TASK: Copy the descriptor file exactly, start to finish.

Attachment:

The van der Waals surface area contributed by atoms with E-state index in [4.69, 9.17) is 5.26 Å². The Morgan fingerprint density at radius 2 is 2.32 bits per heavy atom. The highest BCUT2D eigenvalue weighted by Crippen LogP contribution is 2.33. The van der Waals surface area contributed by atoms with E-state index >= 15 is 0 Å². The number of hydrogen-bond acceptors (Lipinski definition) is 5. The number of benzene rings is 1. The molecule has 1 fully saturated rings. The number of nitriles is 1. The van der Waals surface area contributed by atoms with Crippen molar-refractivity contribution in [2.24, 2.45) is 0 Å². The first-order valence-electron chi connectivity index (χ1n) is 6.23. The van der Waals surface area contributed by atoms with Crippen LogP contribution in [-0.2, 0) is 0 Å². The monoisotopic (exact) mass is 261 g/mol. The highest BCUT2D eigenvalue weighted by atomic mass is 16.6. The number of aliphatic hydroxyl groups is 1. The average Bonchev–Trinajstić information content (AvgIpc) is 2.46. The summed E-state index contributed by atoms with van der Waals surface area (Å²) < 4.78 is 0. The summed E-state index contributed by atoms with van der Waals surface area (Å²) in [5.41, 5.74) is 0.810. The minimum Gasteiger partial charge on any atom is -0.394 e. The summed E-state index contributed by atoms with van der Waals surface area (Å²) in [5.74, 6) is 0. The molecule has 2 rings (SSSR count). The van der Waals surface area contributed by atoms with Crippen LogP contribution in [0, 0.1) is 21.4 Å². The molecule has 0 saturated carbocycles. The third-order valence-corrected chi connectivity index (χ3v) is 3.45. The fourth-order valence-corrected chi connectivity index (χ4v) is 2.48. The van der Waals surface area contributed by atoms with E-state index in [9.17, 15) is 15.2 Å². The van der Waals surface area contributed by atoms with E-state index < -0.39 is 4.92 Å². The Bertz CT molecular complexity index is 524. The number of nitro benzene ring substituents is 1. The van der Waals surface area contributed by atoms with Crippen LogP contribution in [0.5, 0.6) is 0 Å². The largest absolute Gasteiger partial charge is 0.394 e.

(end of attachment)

The van der Waals surface area contributed by atoms with E-state index in [4.69, 9.17) is 5.26 Å². The Morgan fingerprint density at radius 2 is 2.32 bits per heavy atom. The highest BCUT2D eigenvalue weighted by Crippen LogP contribution is 2.33. The van der Waals surface area contributed by atoms with E-state index >= 15 is 0 Å². The number of hydrogen-bond acceptors (Lipinski definition) is 5. The number of benzene rings is 1. The molecule has 1 fully saturated rings. The number of nitriles is 1. The van der Waals surface area contributed by atoms with Crippen molar-refractivity contribution in [2.24, 2.45) is 0 Å². The first-order valence-electron chi connectivity index (χ1n) is 6.23. The van der Waals surface area contributed by atoms with Crippen LogP contribution in [-0.2, 0) is 0 Å². The monoisotopic (exact) mass is 261 g/mol. The highest BCUT2D eigenvalue weighted by atomic mass is 16.6. The number of aliphatic hydroxyl groups is 1. The average Bonchev–Trinajstić information content (AvgIpc) is 2.46. The summed E-state index contributed by atoms with van der Waals surface area (Å²) < 4.78 is 0. The summed E-state index contributed by atoms with van der Waals surface area (Å²) in [5.41, 5.74) is 0.810. The minimum Gasteiger partial charge on any atom is -0.394 e. The summed E-state index contributed by atoms with van der Waals surface area (Å²) in [5.74, 6) is 0. The molecule has 2 rings (SSSR count). The van der Waals surface area contributed by atoms with Crippen LogP contribution in [0, 0.1) is 21.4 Å². The molecule has 0 saturated carbocycles. The third-order valence-corrected chi connectivity index (χ3v) is 3.45. The fourth-order valence-corrected chi connectivity index (χ4v) is 2.48. The van der Waals surface area contributed by atoms with E-state index in [9.17, 15) is 15.2 Å². The van der Waals surface area contributed by atoms with E-state index < -0.39 is 4.92 Å². The Bertz CT molecular complexity index is 524. The number of nitro benzene ring substituents is 1. The van der Waals surface area contributed by atoms with Crippen LogP contribution in [0.5, 0.6) is 0 Å². The largest absolute Gasteiger partial charge is 0.394 e.